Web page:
Nebraska AG’s report warns against ‘threat’ in environmental, social and governance investing

Law professor says report appears more about ‘political theater,’ and threats of a ‘boogie man’

By: - December 9, 2022 5:45 am

The headquarters of BlackRock in Manhattan. (Spencer Platt/Getty Images)

LINCOLN — Nebraska’s attorney general, in a unique, unsigned report this week, warned against allowing the consideration of environmental, social and governance performance, or ESG, in the investment of institutional funds.

The 37-page report, which reads like a policy analysis ,with multiple academic citations, was done at the initiative of Attorney General Doug Peterson. The Republican lawyer said that those involved in investing need to be aware of the dangerous “endgame” of so-called ESG investing. He maintains it is “a threat to our democratic form of government.”

Nebraska Attorney General Doug Peterson (Courtesy of the Attorney General’s Office)

ESG, the report contends, uses the sustainable development goals of the United Nations to “impose its hand-picked, politically preferred metrics on American businesses.”

“In the end, the unavoidable conclusion is that the ESG movement has the potential to do substantial harm to both the financial system and society as a whole,” stated the report, written, according to a spokeswoman, by Peterson and a small group of lawyers in the AG’s office.

More political, less legal

Two university law professors, asked by the Examiner to review the report, said it appeared to be “political theater” and represented an “innovative” use of time by a state office whose main responsibility is to represent the state in legal matters.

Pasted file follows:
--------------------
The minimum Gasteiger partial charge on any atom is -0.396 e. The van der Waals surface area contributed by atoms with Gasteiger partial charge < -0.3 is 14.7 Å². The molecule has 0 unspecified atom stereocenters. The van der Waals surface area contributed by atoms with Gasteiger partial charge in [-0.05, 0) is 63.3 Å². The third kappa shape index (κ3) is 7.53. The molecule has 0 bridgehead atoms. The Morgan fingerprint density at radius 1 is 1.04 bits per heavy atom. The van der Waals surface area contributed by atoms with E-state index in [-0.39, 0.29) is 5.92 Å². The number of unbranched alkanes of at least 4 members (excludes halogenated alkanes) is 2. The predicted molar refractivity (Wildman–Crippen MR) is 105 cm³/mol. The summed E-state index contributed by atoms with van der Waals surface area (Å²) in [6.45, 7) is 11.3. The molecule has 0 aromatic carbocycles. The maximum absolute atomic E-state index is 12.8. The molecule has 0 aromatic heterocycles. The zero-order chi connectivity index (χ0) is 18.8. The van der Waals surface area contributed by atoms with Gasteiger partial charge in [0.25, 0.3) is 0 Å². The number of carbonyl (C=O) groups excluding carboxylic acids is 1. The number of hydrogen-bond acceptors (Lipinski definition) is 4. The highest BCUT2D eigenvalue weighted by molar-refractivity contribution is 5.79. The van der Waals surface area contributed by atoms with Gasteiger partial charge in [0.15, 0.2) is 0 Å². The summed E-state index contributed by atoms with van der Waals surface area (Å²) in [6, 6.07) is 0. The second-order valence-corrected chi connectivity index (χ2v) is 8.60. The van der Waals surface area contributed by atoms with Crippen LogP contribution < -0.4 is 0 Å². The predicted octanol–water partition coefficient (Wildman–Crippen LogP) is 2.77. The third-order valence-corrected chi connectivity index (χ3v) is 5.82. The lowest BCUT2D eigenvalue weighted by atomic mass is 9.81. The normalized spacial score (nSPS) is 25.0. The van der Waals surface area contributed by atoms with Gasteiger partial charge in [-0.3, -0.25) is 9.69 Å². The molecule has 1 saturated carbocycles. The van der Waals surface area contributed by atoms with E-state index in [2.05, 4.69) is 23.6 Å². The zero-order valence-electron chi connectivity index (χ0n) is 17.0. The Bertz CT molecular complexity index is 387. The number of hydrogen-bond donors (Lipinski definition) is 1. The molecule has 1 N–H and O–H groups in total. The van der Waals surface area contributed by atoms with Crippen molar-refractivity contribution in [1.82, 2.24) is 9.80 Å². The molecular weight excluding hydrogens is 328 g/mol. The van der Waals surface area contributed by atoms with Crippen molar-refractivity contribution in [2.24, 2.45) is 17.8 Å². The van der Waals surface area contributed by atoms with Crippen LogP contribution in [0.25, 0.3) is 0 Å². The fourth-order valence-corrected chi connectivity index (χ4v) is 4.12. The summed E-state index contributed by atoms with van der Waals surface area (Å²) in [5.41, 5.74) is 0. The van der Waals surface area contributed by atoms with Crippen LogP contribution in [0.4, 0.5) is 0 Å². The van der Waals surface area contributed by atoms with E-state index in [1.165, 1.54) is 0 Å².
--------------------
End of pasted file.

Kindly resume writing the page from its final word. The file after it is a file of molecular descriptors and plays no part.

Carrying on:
One of the professors, James Tierney, who teaches investment law at the University of Nebraska College of Law, said there’s a robust debate about how society should encourage certain investments, but there’s something anti-democratic about saying that only financial return should be considered.

James Tierney
James Tierney, a University of Nebraska College of Law assistant professor who teaches investment law.
(Courtesy of the NU College of Law)

 “It’s very light on the law and it’s very heavy on, ‘whoa — international conspiracy,’ ” Tierney said. 

 “There’s nothing in this report to give me any reason to think that ESG is anything different than CRT (critical race theory), a boogie man,” he said, or an imaginary threat.

Another NU professor, Anthony Schutz, said the report seemed to be an “innovative” use of the Attorney General’s Office, though it possibly could be related to its consumer protection role.

Overall, Schutz said it was “far from a comprehensive and deep analysis of the issues associated with investor activism.”

Information lacking on ESG

Peterson, in an email response to questions, said he decided to compile the report because he felt there was “inadequate information” about “the origins of ESG, its long-term objective, (and) who is setting the criteria of ESG.”

“The best way to inform state policymakers and enforcers was to issue a report,” said Peterson, who will leave office in January after declining to seek a third term in office.

He noted that in July, the world’s largest money manager, BlackRock, gave a briefing about ESG to the Nebraska Investment Council, which oversees state pension investments. It was described as an educational presentation at the time.

BlackRock targeted by GOP officeholders

BlackRock has been the prime target of a Republican campaign to pull investments from a growing number of firms that consider things such as climate change and a company’s dedication to diversity in making investment decisions.